Dance with Chance.

I’m currently reading a book with the above title, as I’m profoundly interested in trying to figure out the interplay of luck/chance and the amount of control we do really have in life. It’s not much I think.

While reading it I came across an interesting statistic, which appears very timely seeing the politicians are interested in factors like prediction and control at present.

Japan has the highest rate of cigarette consumption in the Western world (big countries). In fact the place just billows so much cigarette smoke that one day the IPCC may well suggest an ETS of Japanese smoking obsession. ☺

Japan has also close to the highest if not the highest big western country longevity rates in the world too.

Statisticians find it awfully hard to find an answer to this glaring anomaly. Of course the possible answer could be diet related. However if that’s the case then smoking may not necessarily be the leading cause of death in the West that we’re often told it is. I’m just throwing this up, as I don’t really know and it is in no way a suggestion that anyone should take up the habit. This is particularly so since big stats doesn’t necessarily lead to individual fortune

Japan’s longevity and very high per capita smoking offers an interesting insight that lots of things are really non-linear. This is possibly food for thought as a large number of politicians try to peddle a huge government redistribution money grab under the pretext of saving the planet.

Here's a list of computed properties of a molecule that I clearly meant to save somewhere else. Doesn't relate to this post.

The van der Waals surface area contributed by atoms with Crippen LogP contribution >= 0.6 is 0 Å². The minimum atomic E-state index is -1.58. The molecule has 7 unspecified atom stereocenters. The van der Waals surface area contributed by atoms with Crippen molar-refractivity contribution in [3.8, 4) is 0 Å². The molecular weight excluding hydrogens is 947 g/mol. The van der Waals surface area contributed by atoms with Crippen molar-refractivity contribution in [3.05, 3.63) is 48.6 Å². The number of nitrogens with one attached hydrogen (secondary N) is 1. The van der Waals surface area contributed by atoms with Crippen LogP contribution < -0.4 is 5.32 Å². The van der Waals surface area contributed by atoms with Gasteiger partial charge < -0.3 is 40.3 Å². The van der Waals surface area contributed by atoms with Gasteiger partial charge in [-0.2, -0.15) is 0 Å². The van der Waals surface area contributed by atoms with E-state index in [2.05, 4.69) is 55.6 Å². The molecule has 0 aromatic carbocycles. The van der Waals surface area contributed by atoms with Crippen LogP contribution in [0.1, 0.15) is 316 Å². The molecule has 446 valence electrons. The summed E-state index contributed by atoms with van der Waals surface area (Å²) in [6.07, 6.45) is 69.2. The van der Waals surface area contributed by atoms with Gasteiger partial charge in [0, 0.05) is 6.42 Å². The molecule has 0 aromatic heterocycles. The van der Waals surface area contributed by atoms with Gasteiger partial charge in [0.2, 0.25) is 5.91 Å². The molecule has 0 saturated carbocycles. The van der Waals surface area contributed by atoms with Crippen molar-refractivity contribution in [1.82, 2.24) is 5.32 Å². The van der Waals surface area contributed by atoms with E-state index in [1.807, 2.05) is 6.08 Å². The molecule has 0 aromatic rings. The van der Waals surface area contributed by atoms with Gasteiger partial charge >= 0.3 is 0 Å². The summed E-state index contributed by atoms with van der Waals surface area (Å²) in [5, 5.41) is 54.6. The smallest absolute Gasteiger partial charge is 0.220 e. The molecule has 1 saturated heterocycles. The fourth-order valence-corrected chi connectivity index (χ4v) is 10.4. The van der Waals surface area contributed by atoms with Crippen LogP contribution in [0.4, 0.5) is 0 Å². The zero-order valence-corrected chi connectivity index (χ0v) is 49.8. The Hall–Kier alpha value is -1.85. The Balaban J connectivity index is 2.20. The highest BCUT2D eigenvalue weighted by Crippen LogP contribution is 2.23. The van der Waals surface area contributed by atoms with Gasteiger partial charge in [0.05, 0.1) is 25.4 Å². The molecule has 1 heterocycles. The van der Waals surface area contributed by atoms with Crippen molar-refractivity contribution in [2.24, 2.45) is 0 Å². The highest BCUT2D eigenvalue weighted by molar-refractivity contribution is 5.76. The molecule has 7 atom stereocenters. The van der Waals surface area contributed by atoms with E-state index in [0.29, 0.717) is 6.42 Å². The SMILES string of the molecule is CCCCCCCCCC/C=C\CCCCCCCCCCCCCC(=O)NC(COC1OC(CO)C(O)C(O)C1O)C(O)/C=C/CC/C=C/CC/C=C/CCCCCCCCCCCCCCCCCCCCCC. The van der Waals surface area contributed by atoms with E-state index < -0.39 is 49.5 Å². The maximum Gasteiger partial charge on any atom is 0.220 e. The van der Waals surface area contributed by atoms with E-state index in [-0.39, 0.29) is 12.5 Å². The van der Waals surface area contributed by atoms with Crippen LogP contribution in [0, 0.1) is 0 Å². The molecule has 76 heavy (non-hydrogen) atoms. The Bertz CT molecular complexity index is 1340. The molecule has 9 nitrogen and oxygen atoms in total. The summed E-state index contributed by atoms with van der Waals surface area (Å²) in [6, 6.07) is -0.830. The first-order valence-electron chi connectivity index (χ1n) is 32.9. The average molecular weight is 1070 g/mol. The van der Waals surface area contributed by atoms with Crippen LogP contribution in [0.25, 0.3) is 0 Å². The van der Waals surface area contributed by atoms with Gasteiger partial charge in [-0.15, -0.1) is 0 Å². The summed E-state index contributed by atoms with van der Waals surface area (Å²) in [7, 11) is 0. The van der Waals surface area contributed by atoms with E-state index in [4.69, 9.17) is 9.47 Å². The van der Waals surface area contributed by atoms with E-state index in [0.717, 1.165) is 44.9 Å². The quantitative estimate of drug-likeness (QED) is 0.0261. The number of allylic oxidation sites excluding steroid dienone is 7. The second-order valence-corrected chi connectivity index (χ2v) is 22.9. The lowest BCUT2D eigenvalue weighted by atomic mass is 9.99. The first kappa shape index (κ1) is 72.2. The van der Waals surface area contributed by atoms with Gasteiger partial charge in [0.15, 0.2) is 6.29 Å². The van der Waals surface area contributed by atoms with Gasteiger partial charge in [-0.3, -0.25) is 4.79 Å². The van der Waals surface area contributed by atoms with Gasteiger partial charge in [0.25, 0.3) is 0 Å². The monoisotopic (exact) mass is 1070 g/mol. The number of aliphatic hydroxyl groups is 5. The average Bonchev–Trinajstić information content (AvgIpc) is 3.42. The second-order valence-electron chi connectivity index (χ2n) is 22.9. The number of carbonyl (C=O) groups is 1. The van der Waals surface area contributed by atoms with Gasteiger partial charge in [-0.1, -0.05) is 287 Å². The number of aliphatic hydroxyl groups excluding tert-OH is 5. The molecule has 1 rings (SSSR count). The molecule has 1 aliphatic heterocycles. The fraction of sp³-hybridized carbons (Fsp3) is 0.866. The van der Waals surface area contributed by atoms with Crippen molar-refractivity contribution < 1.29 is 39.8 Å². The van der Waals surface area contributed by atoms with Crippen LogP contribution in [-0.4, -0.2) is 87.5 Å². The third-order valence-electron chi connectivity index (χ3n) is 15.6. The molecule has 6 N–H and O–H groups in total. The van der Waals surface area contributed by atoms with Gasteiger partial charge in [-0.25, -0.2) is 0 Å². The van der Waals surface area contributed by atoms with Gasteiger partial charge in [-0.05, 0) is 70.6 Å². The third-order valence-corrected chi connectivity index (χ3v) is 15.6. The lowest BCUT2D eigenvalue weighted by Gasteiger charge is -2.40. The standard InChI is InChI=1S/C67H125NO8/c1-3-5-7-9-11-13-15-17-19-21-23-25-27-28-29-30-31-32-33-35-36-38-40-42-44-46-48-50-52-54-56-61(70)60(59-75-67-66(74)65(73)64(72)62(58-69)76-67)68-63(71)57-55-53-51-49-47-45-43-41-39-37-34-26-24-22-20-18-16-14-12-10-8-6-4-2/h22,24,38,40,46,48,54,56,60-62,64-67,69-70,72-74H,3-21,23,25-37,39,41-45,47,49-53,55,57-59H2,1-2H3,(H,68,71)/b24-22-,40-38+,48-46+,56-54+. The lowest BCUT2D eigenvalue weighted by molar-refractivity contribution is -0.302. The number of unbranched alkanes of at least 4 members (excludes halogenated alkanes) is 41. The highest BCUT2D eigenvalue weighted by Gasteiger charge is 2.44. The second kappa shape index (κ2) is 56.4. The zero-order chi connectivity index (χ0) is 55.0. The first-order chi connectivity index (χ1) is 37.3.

Things are usually not so simple.

25 thoughts on “Dance with Chance.

  1. I think smoking is still a big factor in health. Let’s have a look at the Life Expectancies of Australia vs Japan:
    Male: 79.25 years
    Female: 84.14 years

    Male: 77.96 years
    Female: 84.7 years

    While the average life expectancy in Japan is marginally higher it is lower for men. Smoking is also much more prevalent amongst men in Japan than women (this is experience, not data based). Much more. In Australia the genders are more equally likely to smoke.

    That seems to explain the gap between the genders being much larger in Japan. The overall higher life expectancy in Japan is probably dietary, but I think smoking is still a factor.

    Looking at data for the USA:
    Male: 75.20 years
    Female: 81.00 years

    The gap also appears (marginally) smaller than that in Japan. So I don’t know if that’s significant or not. Just throwing some ideas out there.

    Regardless of the health costs of smoking, however, smokers stink. Just putting it out there.

  2. Shem:

    Considering the health risks, japan’s lifespan is pretty surprising, considering how many people smoke.

    It should be a lot lot lower and it’s not. Basically it’s comparable to ours and we’re close to the top of the tree I believe. The difference between the males in Japan and Australia aren’t hugely significant and male/female spread isn’t also hugely different either.

  3. If we say that a 7 year gap isn’t significant compared to a 5 year gap then why is an 84 year life expectancy significant compared to an 81 year life expectancy?

  4. I’ve often pondered the relationship between the decline in smoking and the rise in obesity. The theory being that smoking is an appetite suppressant. Also that smoking and eating are both time filling habits that occupy the hands and give a chemical kick so perhaps smokers substitute one for the other when they quit.